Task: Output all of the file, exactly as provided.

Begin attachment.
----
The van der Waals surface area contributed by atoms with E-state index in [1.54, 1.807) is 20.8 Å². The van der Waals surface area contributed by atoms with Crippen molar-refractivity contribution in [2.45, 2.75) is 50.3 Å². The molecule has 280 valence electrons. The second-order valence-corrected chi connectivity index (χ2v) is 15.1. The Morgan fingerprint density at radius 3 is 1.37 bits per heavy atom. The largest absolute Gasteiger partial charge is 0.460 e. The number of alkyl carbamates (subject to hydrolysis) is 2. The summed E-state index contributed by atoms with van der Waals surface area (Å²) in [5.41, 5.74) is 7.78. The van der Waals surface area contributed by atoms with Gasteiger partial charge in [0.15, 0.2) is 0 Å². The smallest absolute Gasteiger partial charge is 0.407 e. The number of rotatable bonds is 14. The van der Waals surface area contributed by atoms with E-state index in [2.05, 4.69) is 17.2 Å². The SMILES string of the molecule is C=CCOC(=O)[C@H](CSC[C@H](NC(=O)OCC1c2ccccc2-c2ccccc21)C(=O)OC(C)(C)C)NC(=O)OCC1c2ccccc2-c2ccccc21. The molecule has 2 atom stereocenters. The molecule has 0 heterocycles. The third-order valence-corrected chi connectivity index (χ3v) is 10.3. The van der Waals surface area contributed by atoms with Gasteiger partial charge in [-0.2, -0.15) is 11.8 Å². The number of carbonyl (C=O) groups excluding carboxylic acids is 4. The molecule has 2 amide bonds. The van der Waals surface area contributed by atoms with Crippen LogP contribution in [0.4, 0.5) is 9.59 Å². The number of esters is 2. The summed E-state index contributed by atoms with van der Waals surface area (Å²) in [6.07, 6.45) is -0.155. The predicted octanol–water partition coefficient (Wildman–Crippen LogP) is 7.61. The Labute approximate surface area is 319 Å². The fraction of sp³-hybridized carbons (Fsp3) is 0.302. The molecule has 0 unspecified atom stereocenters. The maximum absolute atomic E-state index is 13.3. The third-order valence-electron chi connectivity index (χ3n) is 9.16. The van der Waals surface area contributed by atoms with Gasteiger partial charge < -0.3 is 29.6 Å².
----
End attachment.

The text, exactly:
The van der Waals surface area contributed by atoms with E-state index in [1.54, 1.807) is 20.8 Å². The van der Waals surface area contributed by atoms with Crippen molar-refractivity contribution in [2.45, 2.75) is 50.3 Å². The molecule has 280 valence electrons. The second-order valence-corrected chi connectivity index (χ2v) is 15.1. The Morgan fingerprint density at radius 3 is 1.37 bits per heavy atom. The largest absolute Gasteiger partial charge is 0.460 e. The number of alkyl carbamates (subject to hydrolysis) is 2. The summed E-state index contributed by atoms with van der Waals surface area (Å²) in [5.41, 5.74) is 7.78. The van der Waals surface area contributed by atoms with Gasteiger partial charge in [0.15, 0.2) is 0 Å². The smallest absolute Gasteiger partial charge is 0.407 e. The number of rotatable bonds is 14. The van der Waals surface area contributed by atoms with E-state index in [2.05, 4.69) is 17.2 Å². The SMILES string of the molecule is C=CCOC(=O)[C@H](CSC[C@H](NC(=O)OCC1c2ccccc2-c2ccccc21)C(=O)OC(C)(C)C)NC(=O)OCC1c2ccccc2-c2ccccc21. The molecule has 2 atom stereocenters. The molecule has 0 heterocycles. The third-order valence-corrected chi connectivity index (χ3v) is 10.3. The van der Waals surface area contributed by atoms with Gasteiger partial charge in [-0.2, -0.15) is 11.8 Å². The number of carbonyl (C=O) groups excluding carboxylic acids is 4. The molecule has 2 amide bonds. The van der Waals surface area contributed by atoms with Crippen LogP contribution in [0.4, 0.5) is 9.59 Å². The number of esters is 2. The summed E-state index contributed by atoms with van der Waals surface area (Å²) in [6.07, 6.45) is -0.155. The predicted octanol–water partition coefficient (Wildman–Crippen LogP) is 7.61. The Labute approximate surface area is 319 Å². The fraction of sp³-hybridized carbons (Fsp3) is 0.302. The molecule has 0 unspecified atom stereocenters. The maximum absolute atomic E-state index is 13.3. The third-order valence-electron chi connectivity index (χ3n) is 9.16. The van der Waals surface area contributed by atoms with Gasteiger partial charge < -0.3 is 29.6 Å².